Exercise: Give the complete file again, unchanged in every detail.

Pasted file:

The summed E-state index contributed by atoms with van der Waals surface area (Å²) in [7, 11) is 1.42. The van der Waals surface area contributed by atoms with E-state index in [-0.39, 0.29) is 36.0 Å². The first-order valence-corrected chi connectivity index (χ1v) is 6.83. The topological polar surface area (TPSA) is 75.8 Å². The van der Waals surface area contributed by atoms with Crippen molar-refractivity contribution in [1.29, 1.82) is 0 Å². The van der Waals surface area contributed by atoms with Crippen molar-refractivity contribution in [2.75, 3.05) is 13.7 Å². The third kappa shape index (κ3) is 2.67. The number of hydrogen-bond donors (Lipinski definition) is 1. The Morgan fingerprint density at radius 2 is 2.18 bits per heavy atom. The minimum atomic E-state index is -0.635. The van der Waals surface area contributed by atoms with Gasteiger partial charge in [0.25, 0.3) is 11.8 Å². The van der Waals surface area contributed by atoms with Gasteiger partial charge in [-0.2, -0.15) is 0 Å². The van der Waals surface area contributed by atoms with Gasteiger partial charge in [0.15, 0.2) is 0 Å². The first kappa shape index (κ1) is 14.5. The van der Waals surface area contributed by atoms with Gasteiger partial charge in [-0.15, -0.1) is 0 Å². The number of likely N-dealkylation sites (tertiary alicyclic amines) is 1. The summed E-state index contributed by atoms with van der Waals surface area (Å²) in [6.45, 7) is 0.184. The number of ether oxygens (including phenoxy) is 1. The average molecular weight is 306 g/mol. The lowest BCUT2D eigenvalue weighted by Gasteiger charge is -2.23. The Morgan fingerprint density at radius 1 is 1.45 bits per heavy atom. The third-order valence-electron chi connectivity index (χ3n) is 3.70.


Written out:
The summed E-state index contributed by atoms with van der Waals surface area (Å²) in [7, 11) is 1.42. The van der Waals surface area contributed by atoms with E-state index in [-0.39, 0.29) is 36.0 Å². The first-order valence-corrected chi connectivity index (χ1v) is 6.83. The topological polar surface area (TPSA) is 75.8 Å². The van der Waals surface area contributed by atoms with Crippen molar-refractivity contribution in [1.29, 1.82) is 0 Å². The van der Waals surface area contributed by atoms with Crippen molar-refractivity contribution in [2.75, 3.05) is 13.7 Å². The third kappa shape index (κ3) is 2.67. The number of hydrogen-bond donors (Lipinski definition) is 1. The Morgan fingerprint density at radius 2 is 2.18 bits per heavy atom. The minimum atomic E-state index is -0.635. The van der Waals surface area contributed by atoms with Gasteiger partial charge in [0.25, 0.3) is 11.8 Å². The van der Waals surface area contributed by atoms with Gasteiger partial charge in [-0.2, -0.15) is 0 Å². The van der Waals surface area contributed by atoms with Gasteiger partial charge in [0.15, 0.2) is 0 Å². The first kappa shape index (κ1) is 14.5. The van der Waals surface area contributed by atoms with Gasteiger partial charge in [-0.15, -0.1) is 0 Å². The number of likely N-dealkylation sites (tertiary alicyclic amines) is 1. The summed E-state index contributed by atoms with van der Waals surface area (Å²) in [6.45, 7) is 0.184. The number of ether oxygens (including phenoxy) is 1. The average molecular weight is 306 g/mol. The lowest BCUT2D eigenvalue weighted by Gasteiger charge is -2.23. The Morgan fingerprint density at radius 1 is 1.45 bits per heavy atom. The third-order valence-electron chi connectivity index (χ3n) is 3.70.